We used to wake up before the sun every Sunday morning.
It was a ritual, nothing special about it at the time.
Caught a glimpse of the red neon sign in the decreasing darkness
Because a dollar a game could not be passed up.
Freshly brushed teeth and mangled hair
Ready to bathe in the scent of recently returned used shoes.
Clashes of white pins consumed the air in every direction.
Brown and tan lanes filled with grease with each turn.
Forced to wear special hand braces because God
Forbid the ball go in the gutter on your watch.
Surrounded by strangers on both sides.
Watching the half bounce that followed each release.
An even mixture of happiness and frustration
With each round hoping to give you the perfect score.
White fluorescent lights on the lane go down.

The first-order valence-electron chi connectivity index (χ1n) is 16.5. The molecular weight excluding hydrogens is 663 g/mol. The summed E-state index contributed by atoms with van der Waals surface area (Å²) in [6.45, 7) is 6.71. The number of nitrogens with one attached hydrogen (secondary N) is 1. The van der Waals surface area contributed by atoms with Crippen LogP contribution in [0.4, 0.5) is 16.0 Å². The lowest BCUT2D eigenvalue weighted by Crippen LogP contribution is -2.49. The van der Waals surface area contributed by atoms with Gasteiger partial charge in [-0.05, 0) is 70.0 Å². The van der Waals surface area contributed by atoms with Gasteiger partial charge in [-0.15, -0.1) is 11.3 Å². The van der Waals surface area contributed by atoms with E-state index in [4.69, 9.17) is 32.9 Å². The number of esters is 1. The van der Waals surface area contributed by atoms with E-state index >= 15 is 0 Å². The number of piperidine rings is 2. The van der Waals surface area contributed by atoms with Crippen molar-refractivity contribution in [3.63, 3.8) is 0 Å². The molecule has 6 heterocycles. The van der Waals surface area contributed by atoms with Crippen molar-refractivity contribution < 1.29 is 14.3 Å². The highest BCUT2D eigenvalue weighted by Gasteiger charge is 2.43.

Clock strikes twelve, the special is over until next week.
Each week your lungs filled with the various fumes.
Did the smell of the shoes give you the cancer?
Anticipation each weekend, never taking a day off
Even though your body was begging for a break.
No inclination that your ball was weighing on you
Throwing the twelve pounds had become too much.
That smile present each morning quickly faded into
Memory, feeling like an unexpected gutter ball.
Can we play just one more game, please?
I’d settle even for one frame.
Eyes instantly lit up once that old gray Toyota
Would creep up the driveway.
Left now looking through the window hoping
To hear the sudden squeak of the old brakes.
Never realizing that the Sundays would end
Leaving a string of gray skies in its place.